We have a nice paddle along the bank, enjoying the views and paddling easily up the back eddy. The current out in the main pass is really starting to move, and we can see the flow picking up between the islands, as well as a few ferries passing along close to Galiano Island in the boat channel. We come to a place where there is an outcropping of rock that disrupts the eddy, and paddle hard now against the current to try and pass around it. I can move up the current for a bit but then fall back, and watch one or another of my paddle mates try for a different spot. The rest of the group catches up to us. Someone finds the best place to push through, and we follow suit. Then we're out of the current and back into an eddy on the far side, resting.

While we rest we spot something out in the channel between the islands. It's another kayak or two, one of the smaller groups that went out before us. We can't tell exactly what's going on, or how many boats are there, but they are definitely in the strong flow between the islands and heading down the channel where the ferries pass between the islands. It looks like two paddlers and three boats, maybe one capsized, or maybe two upside down. Several of the experienced OOPS paddlers are carrying marine radios, and they know who these paddlers are, and that at least one of them has a radio, but no one is responding. Holy Cow! they are really moving, in the wrong direction, right down the channel where the ferries come through! And here comes a ferry, it's huge, it's going to run them down?? They are so far away we can barely see them, and the ferry passes by, how close is anyone's guess, but it can't be a wide margin. This is really an emergency. Or is it? Our leaders debate for a bit about what to do. Should a few of them paddle across the channel and try to reach them? Do they really need help? Why don't they respond to the radio? Should we call the Coast Guard? Another ferry comes up the channel. Our paddlers are farther away now, and that ferry also passes them by, a near miss.

Don't want to be out in the Ferry Lanes.

After some time it's clear that many of us are not going to be helpful in resolving this situation. I've had a bit of experience paddling in mild currents in rivers around Portland, but have never been in the ocean, or in a sound, or paddled in much current, and there's no way I'm going to be helpful at all. A few of us decide to leave the rescuing and worrying in the capable hands of our leaders and continue on our way, rather than staying and watching and spending the rest of our paddling time worrying about something we can't have any impact on. My car pool buddy and I are nervous now, but the third person who joins us is very experienced. We've seen her roll her boat like a thousand times in the pools in Portland and we're sure she will keep us safe. As we return to our journey up the eddy along the shore, we do an equipment check and decide we need to take a short break and get our tow ropes out of our hatches and onto our bodies, where they might possibly be of some use to us if we need them. They are basically useless in your hatch. If you need one in an emergency you can't open your hatch on the water in waves or current. After a short break, a power bar and some water, we are more equipped and continue on. Eventually we reach the point at the tip of the island, where you can see the water really flowing through the two islands. The point has a name, which I can't remember or find on the map. After getting close and taking a careful look, we drop back and talk about how to play around crossing the eddy line and entering the current flow as we head back.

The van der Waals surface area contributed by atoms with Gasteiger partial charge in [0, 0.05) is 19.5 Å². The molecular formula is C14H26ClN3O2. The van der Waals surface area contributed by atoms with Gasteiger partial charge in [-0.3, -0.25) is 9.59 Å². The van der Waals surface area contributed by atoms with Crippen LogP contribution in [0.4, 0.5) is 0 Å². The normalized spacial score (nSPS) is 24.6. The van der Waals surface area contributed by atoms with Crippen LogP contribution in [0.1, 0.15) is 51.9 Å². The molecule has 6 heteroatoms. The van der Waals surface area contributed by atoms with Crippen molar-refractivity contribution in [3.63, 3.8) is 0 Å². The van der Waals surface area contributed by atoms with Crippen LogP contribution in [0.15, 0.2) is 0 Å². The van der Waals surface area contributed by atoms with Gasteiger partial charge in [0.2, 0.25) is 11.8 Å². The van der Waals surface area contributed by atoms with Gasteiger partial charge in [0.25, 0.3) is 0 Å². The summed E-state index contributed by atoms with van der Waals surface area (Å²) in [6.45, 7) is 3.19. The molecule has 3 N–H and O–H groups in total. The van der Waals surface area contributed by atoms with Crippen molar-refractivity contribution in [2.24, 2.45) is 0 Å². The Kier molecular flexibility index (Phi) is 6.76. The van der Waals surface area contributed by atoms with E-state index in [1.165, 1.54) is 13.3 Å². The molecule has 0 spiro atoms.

I'm advised to lean down stream as I enter the flow and do a low brace towards the current. That way the current won't grab my boat and flip me over. It's exciting and a bit nerve wracking, but I manage to get into, and back out of, the swiftly flowing current a few times. Then I hang back in the eddy and watch my buddies do the same. After a while we've traveled quite a bit of distance with hardly any effort and are half way back to our starting point. I'm starting to relax a bit and we have a lot of fun the rest of the way, playing around at the edge of the current, way far away from the max flow across the channel and the ferries.

Later back at camp we hear that the three paddlers have already arrived safely back in camp. They had floated in the channel the length of Active Pass, and then were pushed by the current back across the pass and into our bay, where they were met by others who assisted. Two were capsized and the third was in her boat for the length of the ordeal. One of the capsized paddlers was a newer paddler and was not in a dry suit. They never felt they were in real danger and said they would have called for help if they had needed it. One boat had a GoPro running on her bow for the duration and we watched it on the third day. I am glad we are paddling with the group the next two days, in organized paddles with assigned leaders. I have gained a new respect for the currents and have lost any impulsive interest in a solo moonlight paddle in the bay.